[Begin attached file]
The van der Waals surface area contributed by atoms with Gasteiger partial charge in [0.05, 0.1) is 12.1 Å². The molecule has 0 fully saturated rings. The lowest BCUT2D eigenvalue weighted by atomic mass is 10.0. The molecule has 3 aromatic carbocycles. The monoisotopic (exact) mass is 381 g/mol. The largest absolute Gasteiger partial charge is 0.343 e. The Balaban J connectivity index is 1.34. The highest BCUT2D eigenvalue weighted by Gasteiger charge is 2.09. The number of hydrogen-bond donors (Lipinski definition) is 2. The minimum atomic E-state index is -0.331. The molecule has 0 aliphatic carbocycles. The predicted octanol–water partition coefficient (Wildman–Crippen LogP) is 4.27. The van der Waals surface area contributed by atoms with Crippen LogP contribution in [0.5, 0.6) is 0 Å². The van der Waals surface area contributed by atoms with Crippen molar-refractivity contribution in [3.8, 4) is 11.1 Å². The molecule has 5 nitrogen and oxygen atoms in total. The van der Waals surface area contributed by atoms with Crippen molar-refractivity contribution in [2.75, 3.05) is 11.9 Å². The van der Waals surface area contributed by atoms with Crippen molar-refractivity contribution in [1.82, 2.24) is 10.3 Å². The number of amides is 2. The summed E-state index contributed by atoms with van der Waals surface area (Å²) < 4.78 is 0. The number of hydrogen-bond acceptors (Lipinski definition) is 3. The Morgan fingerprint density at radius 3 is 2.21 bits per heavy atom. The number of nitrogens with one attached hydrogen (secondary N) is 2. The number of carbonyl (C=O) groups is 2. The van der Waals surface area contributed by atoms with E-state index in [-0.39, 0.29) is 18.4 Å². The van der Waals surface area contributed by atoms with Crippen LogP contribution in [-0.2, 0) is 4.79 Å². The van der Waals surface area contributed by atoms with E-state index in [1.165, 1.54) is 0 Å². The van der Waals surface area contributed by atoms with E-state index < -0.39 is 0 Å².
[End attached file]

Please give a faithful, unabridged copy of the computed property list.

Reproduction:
The van der Waals surface area contributed by atoms with Gasteiger partial charge in [0.05, 0.1) is 12.1 Å². The molecule has 0 fully saturated rings. The lowest BCUT2D eigenvalue weighted by atomic mass is 10.0. The molecule has 3 aromatic carbocycles. The monoisotopic (exact) mass is 381 g/mol. The largest absolute Gasteiger partial charge is 0.343 e. The Balaban J connectivity index is 1.34. The highest BCUT2D eigenvalue weighted by Gasteiger charge is 2.09. The number of hydrogen-bond donors (Lipinski definition) is 2. The minimum atomic E-state index is -0.331. The molecule has 0 aliphatic carbocycles. The predicted octanol–water partition coefficient (Wildman–Crippen LogP) is 4.27. The van der Waals surface area contributed by atoms with Crippen LogP contribution in [0.5, 0.6) is 0 Å². The van der Waals surface area contributed by atoms with Crippen molar-refractivity contribution in [3.8, 4) is 11.1 Å². The molecule has 5 nitrogen and oxygen atoms in total. The van der Waals surface area contributed by atoms with Crippen molar-refractivity contribution in [2.75, 3.05) is 11.9 Å². The van der Waals surface area contributed by atoms with Crippen molar-refractivity contribution in [1.82, 2.24) is 10.3 Å². The number of amides is 2. The summed E-state index contributed by atoms with van der Waals surface area (Å²) < 4.78 is 0. The number of hydrogen-bond acceptors (Lipinski definition) is 3. The Morgan fingerprint density at radius 3 is 2.21 bits per heavy atom. The number of nitrogens with one attached hydrogen (secondary N) is 2. The number of carbonyl (C=O) groups is 2. The van der Waals surface area contributed by atoms with E-state index in [-0.39, 0.29) is 18.4 Å². The van der Waals surface area contributed by atoms with Crippen LogP contribution in [-0.2, 0) is 4.79 Å². The van der Waals surface area contributed by atoms with E-state index in [1.165, 1.54) is 0 Å². The van der Waals surface area contributed by atoms with E-state index < -0.39 is 0 Å².